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Duke Ellington And His Orchestra: The Treasury Shows Vol. 25

Read "The Treasury Shows Vol. 25" reviewed by Chris Mosey

Storyville Records, based in Copenhagen, have now completed the Herculean task of re-releasing all the Duke Ellington Treasury Show albums on CD. These are recordings of broadcasts made for the US Treasury Department from 1945 to 1953, to promote the sale of war bonds, often with plugs by Ellington himself, a staunch patriot. Volume 25 is the last 2-CD set to be issued. In addition to featuring the last-known Treasury broadcast from the Blue Note Club in ...

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Duke Ellington And His Orchestra: The Treasury Shows, Vol. 24

Read "The Treasury Shows, Vol. 24" reviewed by Chris Mosey

The early 1950s were a worrying time for Duke Ellington. Musical tastes were changing and big bands were going out of business. Ellington was nervous. “I like to keep a band so I can write and hear the music next day," he said, “The only way you can do that is to pay the band and keep it on tap 52 weeks a year. By various little twists and turns, we manage to stay in business." In ...

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Duke Ellington And His Orchestra: Duke Ellington's Treasury Shows - Vol. 21

Read "Duke Ellington's Treasury Shows - Vol. 21" reviewed by Chris Mosey

This volume of the Duke Ellington Treasury Shows commemorates the death on July 20 1946 of Joe “Tricky Sam" Nanton, one of the founding fathers of the band's early “jungle" sound that helped make its name at the Cotton Club. Nanton was the first musician to die with Ellington and the leader--a highly superstitious man--took it as a bad omen. As indeed it was, heralding an end to stable line-ups and an extended period of “musical chairs" ...

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Duke Ellington And His Orchestra: Rotterdam 1969

Read "Rotterdam 1969" reviewed by Chris Mosey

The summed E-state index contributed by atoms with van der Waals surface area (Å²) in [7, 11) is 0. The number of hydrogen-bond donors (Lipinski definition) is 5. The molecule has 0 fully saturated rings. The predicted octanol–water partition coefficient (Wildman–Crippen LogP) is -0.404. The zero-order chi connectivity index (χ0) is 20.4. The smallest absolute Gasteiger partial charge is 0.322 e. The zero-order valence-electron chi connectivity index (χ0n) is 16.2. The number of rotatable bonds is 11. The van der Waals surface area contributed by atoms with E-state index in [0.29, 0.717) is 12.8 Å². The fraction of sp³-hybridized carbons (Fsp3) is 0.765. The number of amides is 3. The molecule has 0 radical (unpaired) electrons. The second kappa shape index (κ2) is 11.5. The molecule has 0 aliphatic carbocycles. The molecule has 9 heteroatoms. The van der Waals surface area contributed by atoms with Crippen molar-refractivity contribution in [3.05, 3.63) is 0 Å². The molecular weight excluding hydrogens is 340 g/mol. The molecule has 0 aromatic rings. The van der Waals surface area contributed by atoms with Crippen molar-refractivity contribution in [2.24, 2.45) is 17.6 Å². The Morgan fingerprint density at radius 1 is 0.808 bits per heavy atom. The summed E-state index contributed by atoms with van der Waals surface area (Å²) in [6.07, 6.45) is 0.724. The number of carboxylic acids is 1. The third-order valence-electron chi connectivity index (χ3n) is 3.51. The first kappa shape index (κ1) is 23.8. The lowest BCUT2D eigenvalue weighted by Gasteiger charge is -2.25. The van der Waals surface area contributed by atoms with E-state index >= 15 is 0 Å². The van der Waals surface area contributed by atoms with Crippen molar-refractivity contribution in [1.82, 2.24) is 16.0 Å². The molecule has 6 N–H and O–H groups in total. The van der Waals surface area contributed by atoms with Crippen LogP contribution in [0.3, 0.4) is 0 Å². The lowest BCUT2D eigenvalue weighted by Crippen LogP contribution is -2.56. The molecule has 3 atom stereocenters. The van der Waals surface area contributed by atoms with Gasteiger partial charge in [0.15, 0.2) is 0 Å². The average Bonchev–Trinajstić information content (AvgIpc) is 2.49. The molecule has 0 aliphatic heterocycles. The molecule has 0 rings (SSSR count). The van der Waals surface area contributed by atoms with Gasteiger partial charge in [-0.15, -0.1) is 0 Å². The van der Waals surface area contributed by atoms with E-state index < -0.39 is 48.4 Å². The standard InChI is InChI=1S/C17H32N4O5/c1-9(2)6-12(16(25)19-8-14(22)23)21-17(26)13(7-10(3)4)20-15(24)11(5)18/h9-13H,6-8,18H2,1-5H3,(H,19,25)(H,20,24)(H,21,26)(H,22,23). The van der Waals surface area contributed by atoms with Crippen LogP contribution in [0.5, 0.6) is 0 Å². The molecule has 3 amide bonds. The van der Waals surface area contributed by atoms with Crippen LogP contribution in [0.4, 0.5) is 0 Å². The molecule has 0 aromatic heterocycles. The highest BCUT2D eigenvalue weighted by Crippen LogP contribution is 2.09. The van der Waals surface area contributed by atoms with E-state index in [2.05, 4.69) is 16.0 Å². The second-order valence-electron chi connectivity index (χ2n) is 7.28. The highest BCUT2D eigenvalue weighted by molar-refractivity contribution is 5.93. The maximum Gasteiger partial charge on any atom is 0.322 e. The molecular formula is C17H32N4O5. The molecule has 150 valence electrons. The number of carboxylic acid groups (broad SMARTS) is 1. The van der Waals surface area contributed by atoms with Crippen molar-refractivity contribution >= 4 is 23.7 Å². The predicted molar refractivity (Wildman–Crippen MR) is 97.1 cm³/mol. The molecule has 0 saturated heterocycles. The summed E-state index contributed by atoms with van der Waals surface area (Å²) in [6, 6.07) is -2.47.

Right up to the end Duke Ellington maintained an ability to surprise lesser mortals with his impish wit. In 1969 he visited the White House to celebrate his 70th birthday and kissed President Richard Nixon on the cheek four times. When Nixon asked why four times, Ellington replied, “One for each cheek." Tricky Dicky was--as they say nowadays--totally gobsmacked but regained his composure in time to present Ellington with the Presidential Medal of Freedom, the nation's highest ...

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Duke Ellington And His Orchestra: The Treasury Shows, Vol 20

Read "The Treasury Shows, Vol 20" reviewed by Chris Mosey

What makes this album stand out among the welter of Treasury Show releases is that most of the tracks feature Oscar Pettiford on bass. Duke Ellington hired many excellent bass players but only two who were great. The first was Jimmy Blanton. In the short time he was with the band--from 1939-1941--he transformed the bass into a front line instrument, changing its role in jazz forever. When he died, aged just 23, from tuberculosis, Duke searched despairingly ...

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Duke Ellington And His Orchestra: The Treasury Shows, Volume 19

Read "The Treasury Shows, Volume 19" reviewed by Chris Mosey

In 1946 the uneasy truce between industry and organized labor in the U.S.A which had persisted for the duration of World War Two came to an abrupt end. Coal miners and railroad workers came out on strike and jazz bands were banned by the American Federation of Musicians under its autocratic boss James C. Petrillo from broadcasting live. In such acrimony, the swing era was over. The big bands of Benny Goodman, Woody Herman, Artie Shaw, Tommy ...

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Duke Ellington And His Orchestra: The Treasury Shows, Volume 18

Read "The Treasury Shows, Volume 18" reviewed by Chris Mosey

As Duke Ellington leads his band into the opening bars of “Take The A Train," a mighty roar goes up from the radio audience. The moment comes four tracks into the first CD of this double Storyville release, after a somewhat shaky start. With it there's a marvellous feeling of being back in 1946 at the height of Ellington's popularity. The experience is worth having to put up with the patronising ABC Radio master ...

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Duke Ellington And His Orchestra: The Treasury Shows Vol. 17

Read "The Treasury Shows Vol. 17" reviewed by Chris Mosey

Don Lowe's exultant cry, “Here he is, and in person, the Duke himself!" kicks off the 17th of the Duke Ellington Treasury Show radio broadcasts, part of a massive reissue project by the Danish Storyville label. Anxious to show how hip, perhaps even hep, he is, the American Broadcasting Corporation announcer goes on to introduce “C-Jam Blues" as a number that's “really here to stay, but solid." In contrast, Ellington behaves with quiet dignity, ...


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